Especially of late, the Predators are seriously struggling to score goals. Under Barry Trotz, the Predators were a defensively built and run team — they played it safe, some might say boring. Then Laviolette introduced a new, fast, exciting and attack-first style offensive, something that continued every season, including 2019-20. Despite the struggles with Laviolette, the Predators were still able to produce 3.44 goals-for per game, the 6th best in the league during that span.

With Hynes, the offence has looked completely different. During the 28 games of new leadership, the Predators’ goals-for sits at 2.54, ranking 25th. Now, that difference is night and day. But, it’s only fair to look a little beyond those stats. After all, it’s no secret the Predators’ top weapons are not producing to the standard that is expected of them.

However, the stats don’t exactly exonerate Hynes of criticism for this tepid offence. The Predators currently average 7.9 HDSC for and 13% of those chances have resulted in goals. With Laviolette, the Predators averaged 8.3 HDSC for, with 20% resulting in goals.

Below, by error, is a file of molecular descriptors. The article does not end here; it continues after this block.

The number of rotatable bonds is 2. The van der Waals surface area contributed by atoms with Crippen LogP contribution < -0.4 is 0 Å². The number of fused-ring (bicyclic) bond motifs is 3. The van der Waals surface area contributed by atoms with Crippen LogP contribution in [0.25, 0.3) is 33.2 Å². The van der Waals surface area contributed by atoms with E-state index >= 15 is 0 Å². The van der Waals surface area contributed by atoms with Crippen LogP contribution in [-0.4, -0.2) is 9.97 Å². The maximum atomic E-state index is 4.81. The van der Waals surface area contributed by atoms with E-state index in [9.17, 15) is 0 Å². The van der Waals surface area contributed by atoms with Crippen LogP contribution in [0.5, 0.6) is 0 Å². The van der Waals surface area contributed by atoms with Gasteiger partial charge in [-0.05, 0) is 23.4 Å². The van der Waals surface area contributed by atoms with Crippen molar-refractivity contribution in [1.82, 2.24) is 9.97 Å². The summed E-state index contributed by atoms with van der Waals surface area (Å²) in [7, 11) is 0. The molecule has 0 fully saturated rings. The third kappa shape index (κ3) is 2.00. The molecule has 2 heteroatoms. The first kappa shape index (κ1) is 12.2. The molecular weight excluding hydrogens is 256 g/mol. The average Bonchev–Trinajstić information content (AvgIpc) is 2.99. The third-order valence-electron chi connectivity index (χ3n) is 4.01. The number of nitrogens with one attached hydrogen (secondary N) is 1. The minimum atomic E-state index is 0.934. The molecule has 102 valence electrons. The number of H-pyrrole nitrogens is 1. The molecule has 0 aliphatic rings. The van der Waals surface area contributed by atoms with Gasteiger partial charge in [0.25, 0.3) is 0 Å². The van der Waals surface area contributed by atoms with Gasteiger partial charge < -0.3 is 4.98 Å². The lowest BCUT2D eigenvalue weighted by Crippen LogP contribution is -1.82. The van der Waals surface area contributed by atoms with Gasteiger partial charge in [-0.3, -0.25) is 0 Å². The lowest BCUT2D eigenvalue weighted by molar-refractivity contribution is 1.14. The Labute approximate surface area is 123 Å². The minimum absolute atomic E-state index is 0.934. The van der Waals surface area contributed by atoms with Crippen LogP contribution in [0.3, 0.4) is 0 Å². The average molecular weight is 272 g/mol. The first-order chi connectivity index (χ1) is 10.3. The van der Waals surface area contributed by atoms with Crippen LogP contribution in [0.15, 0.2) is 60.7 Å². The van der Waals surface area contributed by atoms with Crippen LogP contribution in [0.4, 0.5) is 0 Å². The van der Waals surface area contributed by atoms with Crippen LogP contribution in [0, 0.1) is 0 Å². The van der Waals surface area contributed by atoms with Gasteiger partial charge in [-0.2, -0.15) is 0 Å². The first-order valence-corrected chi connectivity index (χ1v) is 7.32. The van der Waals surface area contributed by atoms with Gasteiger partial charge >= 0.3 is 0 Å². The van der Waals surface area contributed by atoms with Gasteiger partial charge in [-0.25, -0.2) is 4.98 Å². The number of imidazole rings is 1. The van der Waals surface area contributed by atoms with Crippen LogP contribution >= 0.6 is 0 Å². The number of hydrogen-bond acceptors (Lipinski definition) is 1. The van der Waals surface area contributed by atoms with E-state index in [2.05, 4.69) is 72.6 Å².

Hynes has made an improvement on the special teams — an aspect of the game that has been so unkind to the Predators that fans cringe at the very term power play. But maybe that twitch is improving. With Laviolette, the Predators’ power play clicked at a 16.8% efficiency, under Hynes they’re operating at 18.1%. Flipping to the penalty kill side, the Predators killed 74% of the penalties they took with their old coach. With Hynes, they have a 79.3% success rate.

Matt Duchene Nashville Predators
Matt Duchene, Nashville Predators (Jess Starr/The Hockey Writers)

Before this is used as material to criticize the hiring of Hynes, remember replacing a coach mid-season — especially one in his sixth season with the team — can be like trying to catch a moving train. Laviolette’s system was ingrained in the core of the Predators.

It will take time for the Predators to truly resemble what Hynes is about. He’s trying to repair a broken house brick by brick rather than demolishing and starting over. We might not have seen the best of him and his best version of the Predators yet.

However, it’s important to remember that Hynes was able to get the team into a playoff position, something they hadn’t seen since November. The stats may not be a great endorsement for Hynes, but you can’t argue with the results, which is all that should matter when it comes to the approval of the job he is currently doing.